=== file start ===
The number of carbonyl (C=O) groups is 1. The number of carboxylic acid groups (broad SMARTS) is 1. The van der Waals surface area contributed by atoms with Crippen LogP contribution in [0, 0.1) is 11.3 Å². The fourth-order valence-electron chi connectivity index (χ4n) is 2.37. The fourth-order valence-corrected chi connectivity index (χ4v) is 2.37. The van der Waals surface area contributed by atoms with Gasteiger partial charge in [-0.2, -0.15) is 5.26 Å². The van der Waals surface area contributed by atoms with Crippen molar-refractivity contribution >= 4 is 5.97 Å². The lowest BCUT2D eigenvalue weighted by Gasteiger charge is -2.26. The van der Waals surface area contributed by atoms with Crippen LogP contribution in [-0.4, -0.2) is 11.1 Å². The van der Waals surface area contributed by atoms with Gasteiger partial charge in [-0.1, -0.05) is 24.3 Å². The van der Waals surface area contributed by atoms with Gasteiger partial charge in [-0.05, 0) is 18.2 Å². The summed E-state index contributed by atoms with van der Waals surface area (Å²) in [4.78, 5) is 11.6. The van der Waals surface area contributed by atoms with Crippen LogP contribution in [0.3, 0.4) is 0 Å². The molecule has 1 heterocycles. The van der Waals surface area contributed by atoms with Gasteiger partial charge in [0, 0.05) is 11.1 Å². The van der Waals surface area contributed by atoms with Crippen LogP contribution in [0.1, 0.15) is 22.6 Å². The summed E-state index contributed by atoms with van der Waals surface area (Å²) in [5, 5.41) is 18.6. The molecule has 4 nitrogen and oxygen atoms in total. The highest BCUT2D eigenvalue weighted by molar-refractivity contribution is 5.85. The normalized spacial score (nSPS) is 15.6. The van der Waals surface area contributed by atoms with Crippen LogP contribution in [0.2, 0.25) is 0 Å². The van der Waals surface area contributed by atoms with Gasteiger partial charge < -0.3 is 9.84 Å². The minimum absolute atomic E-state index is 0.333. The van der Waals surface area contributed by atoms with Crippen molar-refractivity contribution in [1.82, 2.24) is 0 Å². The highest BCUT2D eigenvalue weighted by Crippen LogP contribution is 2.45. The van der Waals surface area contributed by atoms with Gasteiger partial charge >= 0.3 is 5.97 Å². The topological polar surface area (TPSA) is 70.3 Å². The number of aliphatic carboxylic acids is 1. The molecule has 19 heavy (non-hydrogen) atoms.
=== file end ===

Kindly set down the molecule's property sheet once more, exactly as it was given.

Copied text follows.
The number of carbonyl (C=O) groups is 1. The number of carboxylic acid groups (broad SMARTS) is 1. The van der Waals surface area contributed by atoms with Crippen LogP contribution in [0, 0.1) is 11.3 Å². The fourth-order valence-electron chi connectivity index (χ4n) is 2.37. The fourth-order valence-corrected chi connectivity index (χ4v) is 2.37. The van der Waals surface area contributed by atoms with Gasteiger partial charge in [-0.2, -0.15) is 5.26 Å². The van der Waals surface area contributed by atoms with Crippen molar-refractivity contribution >= 4 is 5.97 Å². The lowest BCUT2D eigenvalue weighted by Gasteiger charge is -2.26. The van der Waals surface area contributed by atoms with Crippen LogP contribution in [-0.4, -0.2) is 11.1 Å². The van der Waals surface area contributed by atoms with Gasteiger partial charge in [-0.1, -0.05) is 24.3 Å². The van der Waals surface area contributed by atoms with Gasteiger partial charge in [-0.05, 0) is 18.2 Å². The summed E-state index contributed by atoms with van der Waals surface area (Å²) in [4.78, 5) is 11.6. The van der Waals surface area contributed by atoms with Crippen LogP contribution in [0.3, 0.4) is 0 Å². The molecule has 1 heterocycles. The van der Waals surface area contributed by atoms with Gasteiger partial charge in [0, 0.05) is 11.1 Å². The van der Waals surface area contributed by atoms with Crippen LogP contribution in [0.1, 0.15) is 22.6 Å². The summed E-state index contributed by atoms with van der Waals surface area (Å²) in [5, 5.41) is 18.6. The molecule has 4 nitrogen and oxygen atoms in total. The highest BCUT2D eigenvalue weighted by molar-refractivity contribution is 5.85. The normalized spacial score (nSPS) is 15.6. The van der Waals surface area contributed by atoms with Crippen LogP contribution in [0.2, 0.25) is 0 Å². The van der Waals surface area contributed by atoms with Gasteiger partial charge < -0.3 is 9.84 Å². The minimum absolute atomic E-state index is 0.333. The van der Waals surface area contributed by atoms with Crippen molar-refractivity contribution in [1.82, 2.24) is 0 Å². The highest BCUT2D eigenvalue weighted by Crippen LogP contribution is 2.45. The van der Waals surface area contributed by atoms with Gasteiger partial charge >= 0.3 is 5.97 Å². The topological polar surface area (TPSA) is 70.3 Å². The number of aliphatic carboxylic acids is 1. The molecule has 19 heavy (non-hydrogen) atoms.